Amanda’s own experience growing up was with her mother working part-time, and is filled with memories of both of her parents being actively involved in her and her brother’s lives. They were at sporting events, piano practices and recitals, birthday parties, play-dates, and daily family dinners. Amanda wants to have, and enjoys having, a similar active role in her girls’ daily lives.

Amanda, who has a doctorate in instructional leadership, trains faculty on how to deliver engaging and collaborative online course content and support their students using a learning management system called BlackBoard. Since it’s a software available entirely online, it facilitates her ability to work from home (or anywhere). Sometimes, it also works to her advantage to be working after traditional hours, as that’s when many faculty do their prep work to design their course.

Originally from Canada, Amanda was working full time at Rutgers when she had her first child. She tried to go back part-time at 12 weeks, but “it wasn’t the vision of motherhood” she had in her “head or heart.” Amanda said that in Canada, mothers have a full year of paid maternity leave, so her experience here “didn’t feel natural to be away from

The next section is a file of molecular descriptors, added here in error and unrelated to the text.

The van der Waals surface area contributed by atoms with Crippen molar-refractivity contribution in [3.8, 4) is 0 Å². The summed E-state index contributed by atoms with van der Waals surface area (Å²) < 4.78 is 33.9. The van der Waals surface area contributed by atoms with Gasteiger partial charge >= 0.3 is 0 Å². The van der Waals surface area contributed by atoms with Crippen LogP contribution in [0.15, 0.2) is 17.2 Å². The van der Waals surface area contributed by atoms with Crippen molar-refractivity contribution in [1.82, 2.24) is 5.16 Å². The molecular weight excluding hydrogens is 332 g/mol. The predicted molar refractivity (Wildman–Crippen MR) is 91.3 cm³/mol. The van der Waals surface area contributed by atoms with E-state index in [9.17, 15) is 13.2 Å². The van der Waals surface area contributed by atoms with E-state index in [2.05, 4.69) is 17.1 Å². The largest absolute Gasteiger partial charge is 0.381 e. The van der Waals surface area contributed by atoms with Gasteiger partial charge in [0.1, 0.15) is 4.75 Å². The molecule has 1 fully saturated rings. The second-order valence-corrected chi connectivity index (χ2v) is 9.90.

[her] baby when she was so young.”

She then switched to an hourly position to help find and train her replacement and consult on open projects. It was a way to focus on her family, but also stay partially connected. It came with a big pay cut and she lost access to benefits, but Amanda kept her title, had complete flexibility over her hours, and was able to work from home. Amanda said the compromise worked because she could afford to make the decision—and it allowed her to keep a foot in the door of her career.

Then, when her daughter turned two, she was ready to accept a more permanent part-time position (20+ hours a week) but became pregnant with her second child. So she declined the new part-time position because she thought it would be too disruptive to accept and then leave within eight months. While there was no guarantee that there would be a position when she returned, Amanda stayed hopeful and in touch. Then over a year later, when they had a staff member leave suddenly and needed someone to teach an online faculty development course they called to if Amanda was available. It was a perfect fit—she was able to teach the course from home when her second daughter was six months old. After that, she started consulting on a project basis (around 5-10 hrs a week) for the same very understanding and flexible boss—and hopes to increase her hours when her daughter is a little older.